You say potato and I say potato
You say tomato and I say tomato
You say mime and I say mime
This is somewhat confusing to read unless you know the Ira Gershwin lyric and how it sounds when sung to his brother’s timeless melody plus the ancient feud between members of the San Francisco political theatre who, depending on which generation of the company you happened to be a part of, never seemed to be able to agree on whether they were the Meme (pronounced with a long “e”) or the Mime (pronounced with a long “I”) Troup. Does calling these sounds long vowels date me? The Mime/ Mime dispute may be somewhat apochryphal, so I would love to get the real story from anyone who was actually there. Denny and Steve, are you reading this, and would you like to chime in?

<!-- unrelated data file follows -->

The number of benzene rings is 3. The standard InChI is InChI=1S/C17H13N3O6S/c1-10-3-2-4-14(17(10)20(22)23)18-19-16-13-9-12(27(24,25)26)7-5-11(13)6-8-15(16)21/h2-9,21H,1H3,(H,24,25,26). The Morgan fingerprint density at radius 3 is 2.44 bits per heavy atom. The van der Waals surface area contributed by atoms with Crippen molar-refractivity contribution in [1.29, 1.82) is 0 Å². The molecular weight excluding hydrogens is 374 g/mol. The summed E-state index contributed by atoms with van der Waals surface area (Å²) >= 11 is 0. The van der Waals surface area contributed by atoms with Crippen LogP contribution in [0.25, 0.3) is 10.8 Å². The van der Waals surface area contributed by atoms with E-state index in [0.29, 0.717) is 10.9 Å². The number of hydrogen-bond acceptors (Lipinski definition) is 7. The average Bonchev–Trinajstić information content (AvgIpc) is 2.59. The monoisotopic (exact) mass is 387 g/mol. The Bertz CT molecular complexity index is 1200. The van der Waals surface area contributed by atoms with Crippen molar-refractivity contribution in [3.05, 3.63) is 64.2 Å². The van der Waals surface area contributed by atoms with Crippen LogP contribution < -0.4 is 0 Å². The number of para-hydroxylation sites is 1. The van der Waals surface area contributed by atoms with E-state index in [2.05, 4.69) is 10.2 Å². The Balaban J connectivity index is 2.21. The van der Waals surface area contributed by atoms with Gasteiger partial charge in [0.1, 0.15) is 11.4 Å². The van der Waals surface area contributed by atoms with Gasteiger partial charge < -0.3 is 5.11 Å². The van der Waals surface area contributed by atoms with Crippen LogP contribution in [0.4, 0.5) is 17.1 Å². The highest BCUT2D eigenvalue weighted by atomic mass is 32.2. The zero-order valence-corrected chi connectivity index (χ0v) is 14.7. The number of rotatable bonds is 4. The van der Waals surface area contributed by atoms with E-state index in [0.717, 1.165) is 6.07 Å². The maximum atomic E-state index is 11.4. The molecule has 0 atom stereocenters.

Now back to Irondale and the history of our name. As you may know because I’ve told you so many times, the Irondale Project was spun off from the Long Wharf Theatre when Edgar Rosenblum decided to end the educational “Access” school program. During the year we were together in Connecticut,Terry, Barbara and I had become fascinating with theatre games and improvisation and how their use in rehearsal enhanced text and brought it to a unique sense of aliveness. At the Long Wharf, we created, along with Barry Willerford and Terry Sherman, an improv performance piece, which we played at the theatre in rep with our story theatre play created from exact translations of oral folk tales as documented by the Grimm Brothers who needed the information for a dictionary of German Folk idiom they were compiling. Both pieces toured to schools, libraries, nutrition projects, and nursing homes. The nursing homes could be tough but the schools and libraries, being in Connecticut, were quite hip with their suggestions and appreciation. We got a typical reaction one night when performing for a deaf audience north of Hartford, the sign interpreter asked me to slow down. I answered, ”Keep up or I’ll break your fingers.” She laughed and promptly signed my comment to the audience who gave me an even bigger laugh.